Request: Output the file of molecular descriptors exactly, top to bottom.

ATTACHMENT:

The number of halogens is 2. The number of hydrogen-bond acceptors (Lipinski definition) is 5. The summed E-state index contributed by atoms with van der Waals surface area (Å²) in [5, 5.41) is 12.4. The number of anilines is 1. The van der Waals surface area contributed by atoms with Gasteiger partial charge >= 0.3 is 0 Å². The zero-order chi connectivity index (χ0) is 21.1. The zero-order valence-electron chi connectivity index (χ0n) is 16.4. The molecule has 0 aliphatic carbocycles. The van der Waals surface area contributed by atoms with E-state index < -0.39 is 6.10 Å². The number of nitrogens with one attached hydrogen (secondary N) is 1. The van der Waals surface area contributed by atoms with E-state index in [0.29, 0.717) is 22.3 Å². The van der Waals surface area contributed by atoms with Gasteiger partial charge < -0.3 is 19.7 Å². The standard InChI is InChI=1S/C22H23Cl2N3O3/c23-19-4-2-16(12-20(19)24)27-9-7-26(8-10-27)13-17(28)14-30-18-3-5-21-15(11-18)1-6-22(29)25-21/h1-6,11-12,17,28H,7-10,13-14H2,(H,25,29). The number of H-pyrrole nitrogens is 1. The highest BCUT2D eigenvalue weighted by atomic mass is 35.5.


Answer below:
The number of halogens is 2. The number of hydrogen-bond acceptors (Lipinski definition) is 5. The summed E-state index contributed by atoms with van der Waals surface area (Å²) in [5, 5.41) is 12.4. The number of anilines is 1. The van der Waals surface area contributed by atoms with Gasteiger partial charge >= 0.3 is 0 Å². The zero-order chi connectivity index (χ0) is 21.1. The zero-order valence-electron chi connectivity index (χ0n) is 16.4. The molecule has 0 aliphatic carbocycles. The van der Waals surface area contributed by atoms with E-state index < -0.39 is 6.10 Å². The number of nitrogens with one attached hydrogen (secondary N) is 1. The van der Waals surface area contributed by atoms with E-state index in [0.29, 0.717) is 22.3 Å². The van der Waals surface area contributed by atoms with Gasteiger partial charge < -0.3 is 19.7 Å². The standard InChI is InChI=1S/C22H23Cl2N3O3/c23-19-4-2-16(12-20(19)24)27-9-7-26(8-10-27)13-17(28)14-30-18-3-5-21-15(11-18)1-6-22(29)25-21/h1-6,11-12,17,28H,7-10,13-14H2,(H,25,29). The number of H-pyrrole nitrogens is 1. The highest BCUT2D eigenvalue weighted by atomic mass is 35.5.